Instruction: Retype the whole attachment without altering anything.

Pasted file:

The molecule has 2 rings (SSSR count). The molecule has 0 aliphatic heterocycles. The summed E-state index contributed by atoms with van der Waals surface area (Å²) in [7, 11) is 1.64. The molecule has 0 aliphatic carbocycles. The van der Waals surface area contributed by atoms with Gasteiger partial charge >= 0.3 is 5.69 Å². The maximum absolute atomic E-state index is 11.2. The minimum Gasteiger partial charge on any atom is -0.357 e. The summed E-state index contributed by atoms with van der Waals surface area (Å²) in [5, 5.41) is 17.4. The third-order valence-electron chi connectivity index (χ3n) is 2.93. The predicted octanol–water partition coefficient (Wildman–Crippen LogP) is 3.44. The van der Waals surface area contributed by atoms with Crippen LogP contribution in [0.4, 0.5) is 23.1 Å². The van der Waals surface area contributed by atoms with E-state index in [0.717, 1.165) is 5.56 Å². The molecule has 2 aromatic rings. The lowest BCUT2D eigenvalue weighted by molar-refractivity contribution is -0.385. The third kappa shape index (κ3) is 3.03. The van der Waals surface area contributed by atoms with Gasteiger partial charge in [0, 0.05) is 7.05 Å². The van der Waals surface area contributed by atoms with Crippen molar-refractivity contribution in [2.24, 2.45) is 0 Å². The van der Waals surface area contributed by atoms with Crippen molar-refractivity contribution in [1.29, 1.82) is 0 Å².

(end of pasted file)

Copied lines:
The molecule has 2 rings (SSSR count). The molecule has 0 aliphatic heterocycles. The summed E-state index contributed by atoms with van der Waals surface area (Å²) in [7, 11) is 1.64. The molecule has 0 aliphatic carbocycles. The van der Waals surface area contributed by atoms with Gasteiger partial charge >= 0.3 is 5.69 Å². The maximum absolute atomic E-state index is 11.2. The minimum Gasteiger partial charge on any atom is -0.357 e. The summed E-state index contributed by atoms with van der Waals surface area (Å²) in [5, 5.41) is 17.4. The third-order valence-electron chi connectivity index (χ3n) is 2.93. The predicted octanol–water partition coefficient (Wildman–Crippen LogP) is 3.44. The van der Waals surface area contributed by atoms with Crippen LogP contribution in [0.4, 0.5) is 23.1 Å². The van der Waals surface area contributed by atoms with E-state index in [0.717, 1.165) is 5.56 Å². The molecule has 2 aromatic rings. The lowest BCUT2D eigenvalue weighted by molar-refractivity contribution is -0.385. The third kappa shape index (κ3) is 3.03. The van der Waals surface area contributed by atoms with Gasteiger partial charge in [0, 0.05) is 7.05 Å². The van der Waals surface area contributed by atoms with Crippen molar-refractivity contribution in [2.24, 2.45) is 0 Å². The van der Waals surface area contributed by atoms with Crippen molar-refractivity contribution in [1.29, 1.82) is 0 Å².